5.A detailed discussion of the evolution of selected featuresis given in
6.The paper ends in
7with a retrospective of the evolution of Lua and in
8with a brief discussion of thereasons for Lua’s success, especially in games.
2. Overview
In this section we give a brief overview of the Lua languageand introduce the concepts discussed in
6.For acomplete definition of Lua, see its reference manual [32].For a detailed introduction to Lua, see Roberto’s book [28].For concreteness, we shall describe Lua 5.1, which is thecurrent version at the time of this writing (April 2007), butmost of this section applies unchanged to previous versions.Syntactically, Lua is reminiscent of Modula and usesfamiliar keywords. To give a taste of Lua’s syntax, the codebelow shows two implementations of the factorial function,one recursive and another iterative. Anyone with a basicknowledge of programming can probably understand theseexamples without explanation.
function factorial(n) function factorial(n)if n == 0 then local a = 1return 1 for i = 1,n doelse a = a*ireturn n*factorial(n-1) endend return aend end
Semantically, Lua has many similarities with Scheme,even though these similarities are not immediately clear be-cause the two languages are syntactically very different. Theinfluence of Scheme on Lua has gradually increased duringLua’s evolution: initially, Scheme was just a language in thebackground, but later it became increasingly important asa source of inspiration, especially with the introduction of anonymous functions and full lexical scoping.Like Scheme, Lua is dynamically typed: variables do nothave types; only values have types. As in Scheme, a variablein Lua never contains a structured value, only a reference toone. As in Scheme, a function name has no special status inLua: it is just a regular variable that happens to refer to afunction value. Actually, the syntax for function definition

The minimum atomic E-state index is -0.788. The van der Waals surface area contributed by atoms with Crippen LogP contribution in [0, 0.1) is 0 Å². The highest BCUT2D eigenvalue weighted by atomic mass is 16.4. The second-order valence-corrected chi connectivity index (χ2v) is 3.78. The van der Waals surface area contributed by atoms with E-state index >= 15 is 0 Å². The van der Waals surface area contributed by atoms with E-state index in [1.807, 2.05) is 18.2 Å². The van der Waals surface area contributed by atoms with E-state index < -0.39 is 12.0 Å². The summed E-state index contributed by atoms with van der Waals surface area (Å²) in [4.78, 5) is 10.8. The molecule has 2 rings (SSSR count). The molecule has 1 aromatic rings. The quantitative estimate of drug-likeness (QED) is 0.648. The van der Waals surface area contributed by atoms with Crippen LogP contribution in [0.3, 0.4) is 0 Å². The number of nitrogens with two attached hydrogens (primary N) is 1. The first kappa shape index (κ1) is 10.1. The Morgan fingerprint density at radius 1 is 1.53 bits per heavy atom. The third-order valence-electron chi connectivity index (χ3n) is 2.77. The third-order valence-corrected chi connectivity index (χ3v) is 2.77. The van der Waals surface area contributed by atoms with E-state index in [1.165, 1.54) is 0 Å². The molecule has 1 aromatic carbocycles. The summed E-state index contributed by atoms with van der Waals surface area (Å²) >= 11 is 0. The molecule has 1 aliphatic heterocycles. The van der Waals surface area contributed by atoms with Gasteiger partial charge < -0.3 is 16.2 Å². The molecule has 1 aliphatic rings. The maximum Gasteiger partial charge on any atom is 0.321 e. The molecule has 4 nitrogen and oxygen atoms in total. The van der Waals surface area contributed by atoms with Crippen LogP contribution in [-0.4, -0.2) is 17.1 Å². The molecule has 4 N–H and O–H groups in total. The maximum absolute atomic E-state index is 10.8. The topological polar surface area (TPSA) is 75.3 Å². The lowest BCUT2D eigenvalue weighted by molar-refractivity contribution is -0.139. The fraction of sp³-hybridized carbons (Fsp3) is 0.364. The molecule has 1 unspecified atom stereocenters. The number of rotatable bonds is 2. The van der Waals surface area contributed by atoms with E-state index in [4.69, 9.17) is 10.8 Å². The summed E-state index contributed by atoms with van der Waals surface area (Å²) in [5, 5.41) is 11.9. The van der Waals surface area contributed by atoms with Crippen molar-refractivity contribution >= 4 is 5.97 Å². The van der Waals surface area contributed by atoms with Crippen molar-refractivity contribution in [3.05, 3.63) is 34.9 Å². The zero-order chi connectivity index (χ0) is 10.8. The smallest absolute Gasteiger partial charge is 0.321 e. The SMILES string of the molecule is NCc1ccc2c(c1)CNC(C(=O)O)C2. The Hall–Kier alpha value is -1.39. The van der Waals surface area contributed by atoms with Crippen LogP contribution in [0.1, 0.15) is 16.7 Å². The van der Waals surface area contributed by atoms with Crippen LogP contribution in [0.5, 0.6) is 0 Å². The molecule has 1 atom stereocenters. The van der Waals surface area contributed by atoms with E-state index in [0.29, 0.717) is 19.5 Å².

function foo()
used above is just syntacticsugar for the assignment of an anonymous function to avariable:
foo = function ()
’.LikeScheme,Luahas first-class functions with lexical scoping. Actually, allvalues in Lua are first-class values: they can be assignedto global and local variables, stored in tables, passed asarguments to functions, and returned from functions.One important semantic difference between Lua andSchemeand probably the main distinguishing feature of Luais that Lua offers
as its sole data-structuringmechanism. Lua tables are associative arrays[9], but withsome important features. Like all values in Lua, tables arefirst-class values: they are not bound to specific variablenames, as they are in Awk and Perl. A table can have anyvalue as key and can store any value. Tables allow sim-ple and efficient implementation of records (by using fieldnames as keys), sets (by using set elements as keys), genericlinked structures, and many other data structures. Moreover,we can use a table to implement an array by using naturalnumbers as indices. A careful implementation[31] ensuresthat such a table uses the same amount of memory that anarray would (because it is represented internally as an actualarray) and performs better than arrays in similar languages,as independent benchmarks show [1].Lua offers an expressive syntax for creating tables inthe form of